In addition to beta-carotenes, potassium, and the handful of other vitamins and minerals contained in pumpkin, it also has a high amount of fiber. Pumpkin is a bulky food, meaning that much of each gram of pumpkin fruit is made of water and fiber (versus fat, carbohydrate, or sugar). This makes it a low calorie option and also makes it very filling. People who consume high fiber meals are more likely to eat less, and to not be hungry as soon as those who miss out on the fiber. Fiber, of course, also helps to keep blood sugar balanced, making weight loss easier, and even decreasing the risk for diabetes. Consuming fiber can also lower cholesterol and improves digestion.

pumpkin-fall

The caveat to the benefits of the fruit of the pumpkin is, of course, what are you having with it? Any recipe using a good amount of fresh pumpkin will provide health benefits. Canned pumpkin is okay too, just make sure that the ingredient list says “pumpkin” without a lot of other additives (and without added sugar, which many of the purees, canned pie fillings, etc., have). And, it probably doesn’t need to be said, but pumpkin pie consumption should probably be more moderated than, say, a pumpkin soup or something else less sweetened!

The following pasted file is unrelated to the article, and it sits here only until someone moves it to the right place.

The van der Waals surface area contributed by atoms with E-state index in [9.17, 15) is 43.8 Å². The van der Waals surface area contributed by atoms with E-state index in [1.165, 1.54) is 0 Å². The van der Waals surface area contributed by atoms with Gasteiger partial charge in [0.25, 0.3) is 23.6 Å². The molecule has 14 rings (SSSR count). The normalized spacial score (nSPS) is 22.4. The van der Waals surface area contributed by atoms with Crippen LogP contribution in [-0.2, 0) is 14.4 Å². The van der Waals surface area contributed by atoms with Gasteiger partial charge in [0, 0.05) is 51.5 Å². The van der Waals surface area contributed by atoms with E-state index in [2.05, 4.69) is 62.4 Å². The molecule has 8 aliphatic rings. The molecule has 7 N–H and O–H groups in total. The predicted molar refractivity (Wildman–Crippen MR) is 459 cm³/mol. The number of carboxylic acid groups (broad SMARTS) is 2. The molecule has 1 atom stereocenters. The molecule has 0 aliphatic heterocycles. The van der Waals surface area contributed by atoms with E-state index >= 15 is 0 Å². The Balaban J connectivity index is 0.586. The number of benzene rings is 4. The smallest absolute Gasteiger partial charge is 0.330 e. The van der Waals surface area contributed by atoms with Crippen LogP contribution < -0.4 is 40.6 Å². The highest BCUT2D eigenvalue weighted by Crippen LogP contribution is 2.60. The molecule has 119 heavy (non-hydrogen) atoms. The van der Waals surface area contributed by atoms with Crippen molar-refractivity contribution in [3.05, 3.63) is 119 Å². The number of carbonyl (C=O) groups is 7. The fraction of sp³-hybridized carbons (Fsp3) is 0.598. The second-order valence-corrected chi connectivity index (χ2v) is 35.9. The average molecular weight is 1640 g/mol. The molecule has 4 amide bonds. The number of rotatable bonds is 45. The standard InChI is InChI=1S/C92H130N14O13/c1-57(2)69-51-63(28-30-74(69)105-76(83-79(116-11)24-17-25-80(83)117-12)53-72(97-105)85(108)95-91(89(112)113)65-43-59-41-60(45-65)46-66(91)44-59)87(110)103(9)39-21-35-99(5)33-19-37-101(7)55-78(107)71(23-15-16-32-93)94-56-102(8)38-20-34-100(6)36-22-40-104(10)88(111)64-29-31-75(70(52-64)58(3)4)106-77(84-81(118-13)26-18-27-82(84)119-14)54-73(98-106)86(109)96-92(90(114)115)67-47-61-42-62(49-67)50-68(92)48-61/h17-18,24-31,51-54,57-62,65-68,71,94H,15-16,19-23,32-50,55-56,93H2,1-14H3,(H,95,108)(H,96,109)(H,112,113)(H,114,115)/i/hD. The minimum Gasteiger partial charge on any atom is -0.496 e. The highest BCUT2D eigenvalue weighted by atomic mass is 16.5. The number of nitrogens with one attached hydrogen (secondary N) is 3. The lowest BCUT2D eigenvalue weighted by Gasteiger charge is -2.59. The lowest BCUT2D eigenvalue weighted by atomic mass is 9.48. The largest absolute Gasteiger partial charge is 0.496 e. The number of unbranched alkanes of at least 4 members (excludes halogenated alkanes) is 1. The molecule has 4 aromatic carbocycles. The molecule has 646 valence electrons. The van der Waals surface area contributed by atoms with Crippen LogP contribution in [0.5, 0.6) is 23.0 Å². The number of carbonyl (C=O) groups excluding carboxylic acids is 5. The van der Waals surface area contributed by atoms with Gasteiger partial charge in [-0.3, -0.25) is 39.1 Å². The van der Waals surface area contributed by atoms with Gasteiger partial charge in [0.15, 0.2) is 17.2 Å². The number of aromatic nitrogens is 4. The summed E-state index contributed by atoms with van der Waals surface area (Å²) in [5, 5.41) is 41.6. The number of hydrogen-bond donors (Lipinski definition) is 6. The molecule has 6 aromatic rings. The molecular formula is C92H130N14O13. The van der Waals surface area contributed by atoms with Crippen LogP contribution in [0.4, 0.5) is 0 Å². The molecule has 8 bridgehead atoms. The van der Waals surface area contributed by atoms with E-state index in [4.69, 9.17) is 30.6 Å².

Also be aware that many of the pumpkin options out there are not pumpkin but are “pumpkin spice.” Pumpkin spice is typically a blend of cinnamon, cloves, ginger, nutmeg, and sometimes allspice. And while the beta-carotene, fiber, etc., found in actual pumpkin is not found in these spices, they too, each provide great nutritional value. A clinical trial reported that supplementation with cinnamon promoted healthy glucose balance and that cinnamon provided statistically significant support for healthy lipid and triglyceride metabolism. Ginger has anti-inflammatory properties, promotes circulation, decreases nausea, and can be warming. Beware though, that many processed foods use “pumpkin spice” when really there is very little “pumpkin spice.” They may actually contain “pumpkin spice flavoring.” Flavoring is often a manmade synthetic chemical with no benefits and questionable risks. Unfortunately, the majority of flavored lattes probably fit in this category!